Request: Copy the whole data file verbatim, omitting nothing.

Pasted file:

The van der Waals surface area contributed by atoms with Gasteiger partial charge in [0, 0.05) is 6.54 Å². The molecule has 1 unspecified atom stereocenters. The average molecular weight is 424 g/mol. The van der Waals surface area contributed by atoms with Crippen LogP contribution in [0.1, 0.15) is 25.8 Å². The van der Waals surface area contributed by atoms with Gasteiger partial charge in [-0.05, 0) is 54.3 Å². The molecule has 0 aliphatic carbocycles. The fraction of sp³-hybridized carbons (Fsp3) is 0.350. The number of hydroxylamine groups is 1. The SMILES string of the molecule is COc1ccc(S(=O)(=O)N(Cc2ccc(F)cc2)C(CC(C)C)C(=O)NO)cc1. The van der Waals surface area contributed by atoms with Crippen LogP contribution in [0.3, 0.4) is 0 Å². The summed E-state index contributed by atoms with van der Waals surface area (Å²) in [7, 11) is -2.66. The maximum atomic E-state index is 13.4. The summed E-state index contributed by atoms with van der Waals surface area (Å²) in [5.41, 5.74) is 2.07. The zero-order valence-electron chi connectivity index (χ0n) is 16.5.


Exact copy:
The van der Waals surface area contributed by atoms with Gasteiger partial charge in [0, 0.05) is 6.54 Å². The molecule has 1 unspecified atom stereocenters. The average molecular weight is 424 g/mol. The van der Waals surface area contributed by atoms with Crippen LogP contribution in [0.1, 0.15) is 25.8 Å². The van der Waals surface area contributed by atoms with Gasteiger partial charge in [-0.05, 0) is 54.3 Å². The molecule has 0 aliphatic carbocycles. The fraction of sp³-hybridized carbons (Fsp3) is 0.350. The number of hydroxylamine groups is 1. The SMILES string of the molecule is COc1ccc(S(=O)(=O)N(Cc2ccc(F)cc2)C(CC(C)C)C(=O)NO)cc1. The van der Waals surface area contributed by atoms with Crippen LogP contribution in [0.3, 0.4) is 0 Å². The summed E-state index contributed by atoms with van der Waals surface area (Å²) in [7, 11) is -2.66. The maximum atomic E-state index is 13.4. The summed E-state index contributed by atoms with van der Waals surface area (Å²) in [5.41, 5.74) is 2.07. The zero-order valence-electron chi connectivity index (χ0n) is 16.5.